Tardy Prevention

New school year aims to eliminate habitual lateness among students

Tardy+Policy

Jada Boner

Students who arrive late to class see a red sign on each classroom door instructing them to go to the office for a tardy pass.

Kayla Gonzalez, Staff Writer

Tardy Policy
Students who arrive late to class see a red sign on each classroom door instructing them to go to the office for a tardy pass. (Jada Boner)

As the 2020-2021 school year begins, the new administrative team implements a new tardy system in order to reduce the amount of student tardies. In previous years, teachers repeatedly paused their instruction for students who arrived late, but endured no visible consequence for their lateness. This year, a new tardy system called “Tardy Eliminator” that tracks student tardies for a whole semester and only allows two tardies to accrue before assigning the first level of consequence. Though the idea holds students more accountable, the consequences seem extreme compared to our previous school year and current circumstances.

Students lacking the ability to manage their time in between classes need to make transition from one class to another in a timely manner more of a priority because the administrative team plans to stick with them. When asked about the major problems, teachers voiced their concerns for the first period latecomers. After the third tardy, administrators assign the late comer an hour of detention. After that, if a student continues to arrive late, the next consequence escalates to a day in ISS or Saturday school.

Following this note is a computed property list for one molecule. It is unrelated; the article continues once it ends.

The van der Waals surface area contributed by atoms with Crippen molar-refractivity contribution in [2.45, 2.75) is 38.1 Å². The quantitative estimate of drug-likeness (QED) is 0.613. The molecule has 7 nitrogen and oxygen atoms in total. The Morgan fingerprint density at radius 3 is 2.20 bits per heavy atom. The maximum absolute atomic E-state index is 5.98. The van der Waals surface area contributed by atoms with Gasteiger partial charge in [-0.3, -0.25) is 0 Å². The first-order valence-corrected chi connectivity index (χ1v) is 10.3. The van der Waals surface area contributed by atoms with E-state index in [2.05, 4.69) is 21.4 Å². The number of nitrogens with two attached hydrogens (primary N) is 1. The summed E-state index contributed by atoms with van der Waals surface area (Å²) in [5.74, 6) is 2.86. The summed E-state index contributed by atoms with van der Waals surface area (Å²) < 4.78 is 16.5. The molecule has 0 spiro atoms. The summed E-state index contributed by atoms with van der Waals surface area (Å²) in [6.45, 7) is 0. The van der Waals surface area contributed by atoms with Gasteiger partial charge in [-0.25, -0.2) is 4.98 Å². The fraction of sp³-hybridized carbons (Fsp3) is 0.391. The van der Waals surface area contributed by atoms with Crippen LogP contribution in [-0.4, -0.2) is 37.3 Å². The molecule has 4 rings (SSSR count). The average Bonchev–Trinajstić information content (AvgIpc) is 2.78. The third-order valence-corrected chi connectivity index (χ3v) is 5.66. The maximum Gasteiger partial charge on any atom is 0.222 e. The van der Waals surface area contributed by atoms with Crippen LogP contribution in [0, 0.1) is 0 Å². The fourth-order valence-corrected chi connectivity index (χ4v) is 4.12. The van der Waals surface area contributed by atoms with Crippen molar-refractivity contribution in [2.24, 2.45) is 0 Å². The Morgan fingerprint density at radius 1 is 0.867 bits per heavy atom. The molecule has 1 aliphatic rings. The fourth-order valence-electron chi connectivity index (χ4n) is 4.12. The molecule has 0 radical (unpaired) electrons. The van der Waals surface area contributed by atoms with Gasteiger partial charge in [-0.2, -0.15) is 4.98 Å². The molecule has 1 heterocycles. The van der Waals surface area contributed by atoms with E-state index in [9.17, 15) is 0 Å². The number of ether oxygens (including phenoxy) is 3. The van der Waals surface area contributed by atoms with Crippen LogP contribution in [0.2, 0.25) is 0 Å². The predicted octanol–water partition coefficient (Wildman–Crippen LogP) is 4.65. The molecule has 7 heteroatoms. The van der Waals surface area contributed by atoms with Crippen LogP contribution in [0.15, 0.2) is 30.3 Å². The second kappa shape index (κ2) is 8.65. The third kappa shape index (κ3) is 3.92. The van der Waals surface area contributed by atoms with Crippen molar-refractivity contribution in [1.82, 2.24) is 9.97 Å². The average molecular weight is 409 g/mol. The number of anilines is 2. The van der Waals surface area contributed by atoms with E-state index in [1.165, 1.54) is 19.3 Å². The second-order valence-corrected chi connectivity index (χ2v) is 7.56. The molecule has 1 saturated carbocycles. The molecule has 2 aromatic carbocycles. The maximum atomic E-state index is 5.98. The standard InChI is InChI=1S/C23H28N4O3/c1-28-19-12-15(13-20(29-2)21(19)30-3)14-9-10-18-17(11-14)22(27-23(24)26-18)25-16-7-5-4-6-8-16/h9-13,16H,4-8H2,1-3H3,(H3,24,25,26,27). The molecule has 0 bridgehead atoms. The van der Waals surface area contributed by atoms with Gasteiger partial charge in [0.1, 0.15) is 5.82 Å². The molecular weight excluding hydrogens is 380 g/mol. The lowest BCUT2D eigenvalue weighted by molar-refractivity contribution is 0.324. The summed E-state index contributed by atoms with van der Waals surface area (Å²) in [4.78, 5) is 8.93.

Some students find this new system ridiculous especially when a day starts off rough anyway. To the administrators, they want only to teach them responsibility, time management and the expectations of future employers. Employers look for reliable workers, and offer no hesitation in terminating a perpetually late employee. Though we all find the new system requires adjustment on our parts, the new campus principal, Dr. Jadie Matthew, says this system worked at four of his previous schools, bringing hope for normalcy and consistency to Decatur High School students.